No, rectangles better:  

But more colors needed--turquoise and gold added in:

But maybe even more colors? I think yes:

How about adding in some black also? Yes:

So, I put away the bins of scraps of print fabrics, snipped rectangles from my hand-dyes, and started sewing (block on right is 10" high):  

Yes, I think this is a good start.

February 1, 2019

Catch-up post on beading

Back in September, I posted about a beading workshop I'd taken, and my intention to use beads to embellish some hamsas; that post is here.  But then I never showed what I came up with. In the subsequent months, I made three hamsas with beads, two of which have beads as embellishment to stitching, and then one where the decoration is entirely in beads. The first one is finished; the other two are not yet sewn up into final form. I like all of these. I don't know if I'll do one with all beads again--I like how it looks, but it was much more time consuming than the ones that also have embroidery. I also don't find beading as relaxing as embroidery. You can click on any of these to enlarge the image.

January 22, 2019


I don't always keep track of how long it takes me to complete a quilt, but on this set of projects made with African fabrics, I know I started on December 7, 2018, when I took a workshop with Bill Kerr on using large-scale fabrics, so five projects done over the course of 6 weeks, with one of those weeks spent out of town.  (The two pale green baby-quilt tops I'm leaving just as tops until I have someone to give them to.) I've posted before about the flying geese baby quilts, and the half-square triangle lap-sized quilt. I then went on to make a table runner and baby quilt out of what I had left from the yardage from which I made a table cloth some months ago. I used another large piece of African fabric on the back of each piece.

I particularly like the back of the table runner (below).  Maybe this will turn out to be the front.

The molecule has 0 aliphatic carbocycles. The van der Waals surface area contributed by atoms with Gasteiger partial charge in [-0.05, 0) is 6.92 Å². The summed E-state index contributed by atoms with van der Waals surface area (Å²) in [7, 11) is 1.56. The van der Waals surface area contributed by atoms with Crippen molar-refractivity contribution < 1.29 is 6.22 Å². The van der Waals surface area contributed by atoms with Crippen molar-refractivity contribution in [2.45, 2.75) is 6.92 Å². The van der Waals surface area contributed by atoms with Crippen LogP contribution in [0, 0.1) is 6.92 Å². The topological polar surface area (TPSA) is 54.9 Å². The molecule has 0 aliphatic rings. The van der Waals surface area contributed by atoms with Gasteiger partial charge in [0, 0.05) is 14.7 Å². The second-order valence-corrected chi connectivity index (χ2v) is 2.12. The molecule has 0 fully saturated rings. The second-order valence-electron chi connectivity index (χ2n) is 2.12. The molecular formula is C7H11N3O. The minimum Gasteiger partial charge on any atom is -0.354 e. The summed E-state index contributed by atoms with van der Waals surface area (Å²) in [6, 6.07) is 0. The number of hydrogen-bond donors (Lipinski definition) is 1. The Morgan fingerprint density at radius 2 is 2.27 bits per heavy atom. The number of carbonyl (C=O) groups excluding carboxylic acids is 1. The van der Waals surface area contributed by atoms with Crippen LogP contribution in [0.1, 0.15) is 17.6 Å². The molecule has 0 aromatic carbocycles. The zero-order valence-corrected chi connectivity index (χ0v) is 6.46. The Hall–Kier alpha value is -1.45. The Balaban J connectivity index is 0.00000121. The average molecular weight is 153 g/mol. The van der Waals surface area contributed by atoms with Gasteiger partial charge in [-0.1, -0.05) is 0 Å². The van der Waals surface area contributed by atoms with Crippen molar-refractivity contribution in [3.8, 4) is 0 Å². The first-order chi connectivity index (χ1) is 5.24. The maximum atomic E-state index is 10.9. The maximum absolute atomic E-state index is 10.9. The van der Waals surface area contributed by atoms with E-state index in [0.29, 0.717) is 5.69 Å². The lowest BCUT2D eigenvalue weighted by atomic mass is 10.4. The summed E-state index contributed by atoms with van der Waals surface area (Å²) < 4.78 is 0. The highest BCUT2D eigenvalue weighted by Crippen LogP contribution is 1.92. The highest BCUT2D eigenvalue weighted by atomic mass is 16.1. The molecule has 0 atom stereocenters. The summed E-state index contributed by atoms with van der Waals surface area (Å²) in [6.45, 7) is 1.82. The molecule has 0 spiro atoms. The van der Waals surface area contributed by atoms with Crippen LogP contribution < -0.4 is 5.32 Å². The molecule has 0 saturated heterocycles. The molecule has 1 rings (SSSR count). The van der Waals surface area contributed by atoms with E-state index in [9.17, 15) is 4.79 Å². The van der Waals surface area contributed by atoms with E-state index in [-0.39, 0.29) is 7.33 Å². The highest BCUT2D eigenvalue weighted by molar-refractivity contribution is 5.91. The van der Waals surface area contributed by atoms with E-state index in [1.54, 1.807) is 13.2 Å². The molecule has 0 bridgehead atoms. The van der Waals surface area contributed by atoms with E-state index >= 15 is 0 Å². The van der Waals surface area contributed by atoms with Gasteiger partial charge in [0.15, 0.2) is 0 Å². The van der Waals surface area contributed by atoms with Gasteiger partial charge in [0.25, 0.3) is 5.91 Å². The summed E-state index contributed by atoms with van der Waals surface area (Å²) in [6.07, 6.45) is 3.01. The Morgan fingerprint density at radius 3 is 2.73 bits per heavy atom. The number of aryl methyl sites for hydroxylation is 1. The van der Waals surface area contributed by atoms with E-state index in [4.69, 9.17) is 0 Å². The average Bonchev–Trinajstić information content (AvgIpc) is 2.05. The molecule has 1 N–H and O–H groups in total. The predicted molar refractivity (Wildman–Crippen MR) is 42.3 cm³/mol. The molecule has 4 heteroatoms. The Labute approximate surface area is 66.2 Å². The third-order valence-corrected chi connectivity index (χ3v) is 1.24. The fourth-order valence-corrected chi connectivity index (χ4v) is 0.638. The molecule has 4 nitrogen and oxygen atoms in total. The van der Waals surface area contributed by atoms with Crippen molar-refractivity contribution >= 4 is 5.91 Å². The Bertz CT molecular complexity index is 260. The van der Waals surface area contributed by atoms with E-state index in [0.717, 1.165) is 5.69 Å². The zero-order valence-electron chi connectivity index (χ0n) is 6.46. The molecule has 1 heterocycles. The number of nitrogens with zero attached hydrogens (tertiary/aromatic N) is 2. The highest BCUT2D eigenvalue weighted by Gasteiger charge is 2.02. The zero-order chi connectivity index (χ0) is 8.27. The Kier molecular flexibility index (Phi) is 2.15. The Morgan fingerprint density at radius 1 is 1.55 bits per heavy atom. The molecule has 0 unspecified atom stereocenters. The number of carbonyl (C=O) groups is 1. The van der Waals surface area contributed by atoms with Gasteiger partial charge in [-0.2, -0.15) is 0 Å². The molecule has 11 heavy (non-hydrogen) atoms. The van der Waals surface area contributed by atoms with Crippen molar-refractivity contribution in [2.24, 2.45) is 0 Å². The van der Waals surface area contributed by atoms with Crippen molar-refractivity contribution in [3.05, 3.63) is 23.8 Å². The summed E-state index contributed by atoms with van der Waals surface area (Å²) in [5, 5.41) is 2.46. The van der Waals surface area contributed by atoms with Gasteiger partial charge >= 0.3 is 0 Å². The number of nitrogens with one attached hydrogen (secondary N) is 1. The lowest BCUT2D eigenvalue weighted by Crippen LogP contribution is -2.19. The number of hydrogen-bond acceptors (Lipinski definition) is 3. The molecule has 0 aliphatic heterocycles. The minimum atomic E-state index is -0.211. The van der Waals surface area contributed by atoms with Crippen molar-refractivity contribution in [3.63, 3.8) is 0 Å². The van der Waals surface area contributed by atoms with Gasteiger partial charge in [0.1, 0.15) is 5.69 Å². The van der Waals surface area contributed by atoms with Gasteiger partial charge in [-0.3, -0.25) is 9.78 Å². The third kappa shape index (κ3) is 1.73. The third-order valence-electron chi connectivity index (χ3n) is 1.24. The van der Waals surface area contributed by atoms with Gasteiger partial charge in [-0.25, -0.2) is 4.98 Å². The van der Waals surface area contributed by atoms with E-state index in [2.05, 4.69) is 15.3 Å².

I bound the table runner in some hand-dyed rusty-red fabric, and the baby quilt with pieces of the same African fabric as the front.

 And here's a photo of the finished and bound lap-sized quilt. I used a deep royal blue batik for the binding.
And the back.

I've enjoyed working through this sequence of quilts, seeing how one thing could lead to another. Now I'm ready to do a significant clean-up in the studio, in preparation to start on some new work.

January 2, 2019

Quilting in progress

I'm about 4/5 done with the machine quilting, stitching a line on each side of every seam. Pretty tedious work, but I'm enjoying seeing each of the fabrics close up as they go by.

December 29, 2018

Back finished

I spent yesterday and today working on the back for the African fabrics quilt.  My goal was to use fabrics that didn't make it into the front of the quilt (although there a couple repeated from the front), to make an archive of the whole collection. I did my best to arrange the blocks in a way that worked, but I wasn't aiming here for a cohesive composition. With blocks this large, the only way to get that would entail being very deliberate about choice of fabric, and that's not what I was trying to accomplish here. My choice of fabric was limited, and I wanted to include at least one triangle of everything I had left. 

I'm glad I was able to use a couple of fabrics in particular: 1) the "Africa" fabric that is the center block in the 2nd row (click on the image above to enlarge and you'll see the map of Africa in the middle); a different cut of the same fabric used in the bottom right corner, and 2) the peacock blue fabric with embroidery on it, center block in 3rd row. Here's a detail shot so you can see the embroidery:

Next I'll start working on the quilting. I did some sample quilting on potholder-size blocks, and this is what I've chosen, straight-line quilting that echoes the seam lines--horizontal, vertical, and diagonal.

By the way, in this block, only 2 of the 5 fabrics happen to be African, upper left and bottom right triangles. The other corners are fabrics by Kaffe Fasset, and the center block is from a collection of fabric given to me by a former student about 10 years ago.